The mystery of the Tunguska meteorite: a huge car only touched the Earth and hid again in space

The mystery of the Tunguska meteorite

The events of June 1908 that took place over Siberia to this day haunt the scientific world. The mystery of the Tunguska meteorite lies, first of all, in the answer to the question: did the meteorite actually exist? June 30, 1908, the silence of the taiga was broken by a powerful roar of impending danger. Something flashed through the air, approaching the ground, "smoothing out" almost 80 million trees in a total area of more than two thousand square kilometres of forest.

Eyewitnesses described what happened as a flight of a huge shiny ball, the movement of which caused broken glass, stucco falling from the walls of the houses, and then a deafening explosion in the depths of the taiga. A deafening explosion occurred in the area of the Podkamennaya Tunguska River.

It was described as an explosion of a meteorite or a car with a capacity of up to 30 megatons at an altitude of up to 15 kilometres. It was the most powerful explosion in human history, although the crater was never found. Exploring the entire territory of the meteorite’s movement to the place of its fall, scientists were able to detect only rock fragments that may have a cosmic origin, and nothing more.

Today, science poses the question this way: was there really a car? Scientists from the Siberian Federal University offered their version of what happened. According to them, a giant iron meteorite could enter the Earth’s atmosphere, which glided at low altitude, and then again appeared in space. It was he who could produce effects similar to the explosion of the Tunguska meteorite, which was never found.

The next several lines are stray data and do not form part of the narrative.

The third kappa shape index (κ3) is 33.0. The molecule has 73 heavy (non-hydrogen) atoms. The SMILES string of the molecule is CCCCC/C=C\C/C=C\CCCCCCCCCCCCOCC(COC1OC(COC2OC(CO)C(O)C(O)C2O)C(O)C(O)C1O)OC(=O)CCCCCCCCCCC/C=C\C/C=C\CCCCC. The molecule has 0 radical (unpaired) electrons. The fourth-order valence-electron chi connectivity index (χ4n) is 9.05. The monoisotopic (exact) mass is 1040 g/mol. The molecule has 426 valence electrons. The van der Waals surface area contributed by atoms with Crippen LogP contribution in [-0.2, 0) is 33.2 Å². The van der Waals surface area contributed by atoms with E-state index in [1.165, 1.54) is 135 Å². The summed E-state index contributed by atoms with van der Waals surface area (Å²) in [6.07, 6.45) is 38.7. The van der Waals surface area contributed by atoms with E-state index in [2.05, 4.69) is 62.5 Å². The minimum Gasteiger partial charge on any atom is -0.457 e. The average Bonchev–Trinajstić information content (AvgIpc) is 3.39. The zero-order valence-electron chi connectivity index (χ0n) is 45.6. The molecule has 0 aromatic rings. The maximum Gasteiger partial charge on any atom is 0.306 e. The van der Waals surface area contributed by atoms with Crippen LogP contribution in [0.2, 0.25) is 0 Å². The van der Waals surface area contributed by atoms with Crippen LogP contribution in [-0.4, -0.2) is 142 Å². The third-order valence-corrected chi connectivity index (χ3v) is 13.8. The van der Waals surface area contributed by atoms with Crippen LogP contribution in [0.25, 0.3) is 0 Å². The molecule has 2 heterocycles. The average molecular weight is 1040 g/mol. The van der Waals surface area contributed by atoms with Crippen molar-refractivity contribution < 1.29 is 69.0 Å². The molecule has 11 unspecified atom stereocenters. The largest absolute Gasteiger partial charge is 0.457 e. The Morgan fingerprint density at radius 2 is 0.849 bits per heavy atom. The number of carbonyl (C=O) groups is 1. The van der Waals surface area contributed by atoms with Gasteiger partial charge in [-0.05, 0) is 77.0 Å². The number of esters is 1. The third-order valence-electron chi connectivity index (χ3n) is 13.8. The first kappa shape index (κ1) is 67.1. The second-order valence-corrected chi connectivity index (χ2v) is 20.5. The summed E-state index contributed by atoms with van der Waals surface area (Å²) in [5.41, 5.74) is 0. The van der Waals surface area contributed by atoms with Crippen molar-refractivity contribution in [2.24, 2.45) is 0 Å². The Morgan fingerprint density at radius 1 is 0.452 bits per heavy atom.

Astronomer Daniil Khrennikov noted that all the conditions of asteroid motion were studied, the sizes of which could be 200, 100 and 50 meters, and the composition of which could be of three different types: stone, iron and ice. Asteroids could pass through the atmosphere of the planet with a minimum trajectory in the range of 10 to 15 kilometres.

These results confirm the hypothesis that a giant iron asteroid approached the Earth, plunged into the atmosphere of the planet, and then continued on its way to a circumsolar orbit. Scientists have created a model of all three asteroid compositions to determine the possibility of an alleged event. The least chance of immersion in the Earth’s atmosphere was at an ice object.

The temperature of the planet’s atmosphere and the speed of the ice car would start to melt it and it could collapse on Earth. A rocky body could also have little chance of such a trip. The most likely "traveller" is an iron car with a diameter of about 200 meters, which flew about three thousand kilometres in the atmosphere, but did not fall.